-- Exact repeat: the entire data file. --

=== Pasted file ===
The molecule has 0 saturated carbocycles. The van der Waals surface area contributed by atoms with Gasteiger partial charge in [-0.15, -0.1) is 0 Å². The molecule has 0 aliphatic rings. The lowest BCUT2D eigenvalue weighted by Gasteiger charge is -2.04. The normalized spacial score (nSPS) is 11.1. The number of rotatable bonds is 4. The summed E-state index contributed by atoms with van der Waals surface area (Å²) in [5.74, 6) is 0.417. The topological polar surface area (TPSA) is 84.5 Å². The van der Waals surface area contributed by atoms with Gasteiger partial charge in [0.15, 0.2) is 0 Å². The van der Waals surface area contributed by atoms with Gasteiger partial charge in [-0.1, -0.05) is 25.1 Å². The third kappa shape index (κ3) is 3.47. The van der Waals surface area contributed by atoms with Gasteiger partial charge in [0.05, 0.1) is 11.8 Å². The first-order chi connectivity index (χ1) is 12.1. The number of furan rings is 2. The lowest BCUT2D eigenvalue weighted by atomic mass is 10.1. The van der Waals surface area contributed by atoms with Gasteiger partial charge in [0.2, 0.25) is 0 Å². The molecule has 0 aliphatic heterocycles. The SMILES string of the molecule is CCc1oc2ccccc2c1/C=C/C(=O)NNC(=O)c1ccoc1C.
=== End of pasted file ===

The molecule has 0 saturated carbocycles. The van der Waals surface area contributed by atoms with Gasteiger partial charge in [-0.15, -0.1) is 0 Å². The molecule has 0 aliphatic rings. The lowest BCUT2D eigenvalue weighted by Gasteiger charge is -2.04. The normalized spacial score (nSPS) is 11.1. The number of rotatable bonds is 4. The summed E-state index contributed by atoms with van der Waals surface area (Å²) in [5.74, 6) is 0.417. The topological polar surface area (TPSA) is 84.5 Å². The van der Waals surface area contributed by atoms with Gasteiger partial charge in [0.15, 0.2) is 0 Å². The van der Waals surface area contributed by atoms with Gasteiger partial charge in [-0.1, -0.05) is 25.1 Å². The third kappa shape index (κ3) is 3.47. The van der Waals surface area contributed by atoms with Gasteiger partial charge in [0.05, 0.1) is 11.8 Å². The first-order chi connectivity index (χ1) is 12.1. The number of furan rings is 2. The lowest BCUT2D eigenvalue weighted by atomic mass is 10.1. The van der Waals surface area contributed by atoms with Gasteiger partial charge in [0.2, 0.25) is 0 Å². The molecule has 0 aliphatic heterocycles. The SMILES string of the molecule is CCc1oc2ccccc2c1/C=C/C(=O)NNC(=O)c1ccoc1C.